Involuntary dehydration during exercise in cold environments is a major problem, with working in cold weather potentially leading to fluid deficits of 3 to 8 per cent of body mass, according to a research paper published in Medicine and Science in Sports and Exercise.
The paper states that in cold weather, the body’s thirst sensation is reduced by around 40 per cent and the brain does not signal the kidneys to retain water.
“It’s a trade-off – maintaining the body’s core temperature becomes more important than fluid balance,” the author’s lead, Robert Kenefick said in a media release. The research paper states that the study found similar reactions in rats and dogs.
These significant levels of dehydration are particularly concerning for those working in dangerous conditions such as working at heights or using heavy machinery and power tools because someone with 3 per cent dehydration has a delayed reaction time equivalent to a Blood Alcohol Content (BAC) of 0.08.
Cold air sucks moisture from the body:
Cold air holds less moisture than warm air, meaning that when it enters the lungs it absorbs more moisture before being exhaled and replaced with cold dry air where the process is repeated, increasing the risks of dehydration.
Furthermore, at higher altitudes we breathe more rapidly as the air holds less oxygen. For those hitting the ski slopes or working at high altitudes this and other cold weather influences combine with the physical exertion of skiing or snowboarding to exacerbate the dehydration process.
Lower temperatures suppress thirst:
Kenefick’s research paper found that cold temperatures reduce the body’s release of fluid-regulating hormones that stimulate thirst.
This occurs because during the cold, blood vessels constrict and blood moves to vital organs and the body’s core to retain heat, meaning the brain is less likely to detect the onset of dehydration and release the hormones that stimulate thirst.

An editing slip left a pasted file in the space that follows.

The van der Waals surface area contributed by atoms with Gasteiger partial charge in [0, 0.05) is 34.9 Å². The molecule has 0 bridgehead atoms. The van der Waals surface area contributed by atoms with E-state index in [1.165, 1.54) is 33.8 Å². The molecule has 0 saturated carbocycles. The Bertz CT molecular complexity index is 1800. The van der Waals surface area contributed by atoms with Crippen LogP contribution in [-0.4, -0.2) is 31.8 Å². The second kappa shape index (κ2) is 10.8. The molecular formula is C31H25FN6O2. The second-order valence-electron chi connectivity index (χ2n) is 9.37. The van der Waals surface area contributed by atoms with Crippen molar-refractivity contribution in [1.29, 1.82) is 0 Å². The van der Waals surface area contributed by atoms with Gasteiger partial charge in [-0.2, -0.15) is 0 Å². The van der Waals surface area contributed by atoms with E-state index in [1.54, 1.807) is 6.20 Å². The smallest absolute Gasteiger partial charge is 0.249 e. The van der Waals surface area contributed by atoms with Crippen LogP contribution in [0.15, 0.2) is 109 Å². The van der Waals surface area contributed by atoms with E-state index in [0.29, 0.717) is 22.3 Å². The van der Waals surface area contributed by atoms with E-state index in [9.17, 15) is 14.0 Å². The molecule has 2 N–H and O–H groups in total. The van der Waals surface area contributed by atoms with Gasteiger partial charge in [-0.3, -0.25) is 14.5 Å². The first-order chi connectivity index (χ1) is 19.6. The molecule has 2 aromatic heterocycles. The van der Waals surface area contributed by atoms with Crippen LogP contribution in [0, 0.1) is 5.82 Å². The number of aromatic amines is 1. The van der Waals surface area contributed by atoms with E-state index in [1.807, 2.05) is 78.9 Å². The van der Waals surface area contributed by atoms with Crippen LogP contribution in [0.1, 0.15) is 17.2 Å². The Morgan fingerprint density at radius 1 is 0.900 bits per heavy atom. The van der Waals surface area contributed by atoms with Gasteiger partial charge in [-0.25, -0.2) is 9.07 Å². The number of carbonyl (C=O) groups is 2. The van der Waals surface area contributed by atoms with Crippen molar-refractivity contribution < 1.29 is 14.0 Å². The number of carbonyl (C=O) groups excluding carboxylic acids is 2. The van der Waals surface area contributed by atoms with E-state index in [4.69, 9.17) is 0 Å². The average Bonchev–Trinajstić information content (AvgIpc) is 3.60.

The kidneys conserve less fluid:
During the onset of dehydration in warmer temperatures the brain signals the kidneys to conserve fluids, however the movement of blood to the body’s core also affects the sending of this signal, meaning cold exposure is a double-edged hydration killer.
Sweat is less noticeable:
While clothes may not become soaked with sweat in winter, the human body does not stop sweating while exercising just because it’s cold.
In fact the additional layers of clothing being worn, combined with any high vis vests and personal protective equipment (PPE) such as goggles and ear muffs all serve to increase dehydration risks.
“Our bodies also are working harder under the weight of extra clothing, and sweat evaporates quickly in cold, dry air,” Kenefick said.
Furthermore, the concentration of sodium in the sweat is around 40 per cent greater in workers exercising in winter than in summer – meaning that sodium must be replaced, either with food or with fluids containing sodium and electrolytes.
Winter Dehydration Prevention:
Kenefick encourages people to drink plenty of fluids regardless of the ambient temperature and especially when exercising or working outdoors.
“A good way to monitor proper hydration is to examine urine output – the colour should be nearly clear,” Kenefick said.
Visit THORZT’s Information Centre to access a urine colour chart and detailed guides to workplace hydration management including
hydration testing and programmed drinking information.